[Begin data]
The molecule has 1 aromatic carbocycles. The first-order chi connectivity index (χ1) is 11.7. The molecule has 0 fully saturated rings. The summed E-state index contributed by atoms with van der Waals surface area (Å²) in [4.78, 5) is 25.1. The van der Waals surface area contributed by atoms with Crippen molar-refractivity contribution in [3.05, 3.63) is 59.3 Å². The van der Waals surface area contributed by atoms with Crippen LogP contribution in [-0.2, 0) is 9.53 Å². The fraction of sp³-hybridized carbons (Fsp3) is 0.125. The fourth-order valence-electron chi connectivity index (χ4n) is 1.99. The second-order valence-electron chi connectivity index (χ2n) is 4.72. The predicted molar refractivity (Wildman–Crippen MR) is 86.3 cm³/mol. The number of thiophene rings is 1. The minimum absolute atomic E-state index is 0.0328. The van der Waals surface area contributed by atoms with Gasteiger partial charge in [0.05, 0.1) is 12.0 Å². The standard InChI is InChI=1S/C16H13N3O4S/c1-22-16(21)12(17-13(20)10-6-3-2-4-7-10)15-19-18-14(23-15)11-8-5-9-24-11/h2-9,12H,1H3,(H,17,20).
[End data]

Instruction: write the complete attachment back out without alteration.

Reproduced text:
The molecule has 1 aromatic carbocycles. The first-order chi connectivity index (χ1) is 11.7. The molecule has 0 fully saturated rings. The summed E-state index contributed by atoms with van der Waals surface area (Å²) in [4.78, 5) is 25.1. The van der Waals surface area contributed by atoms with Crippen molar-refractivity contribution in [3.05, 3.63) is 59.3 Å². The van der Waals surface area contributed by atoms with Crippen LogP contribution in [-0.2, 0) is 9.53 Å². The fraction of sp³-hybridized carbons (Fsp3) is 0.125. The fourth-order valence-electron chi connectivity index (χ4n) is 1.99. The second-order valence-electron chi connectivity index (χ2n) is 4.72. The predicted molar refractivity (Wildman–Crippen MR) is 86.3 cm³/mol. The number of thiophene rings is 1. The minimum absolute atomic E-state index is 0.0328. The van der Waals surface area contributed by atoms with Gasteiger partial charge in [0.05, 0.1) is 12.0 Å². The standard InChI is InChI=1S/C16H13N3O4S/c1-22-16(21)12(17-13(20)10-6-3-2-4-7-10)15-19-18-14(23-15)11-8-5-9-24-11/h2-9,12H,1H3,(H,17,20).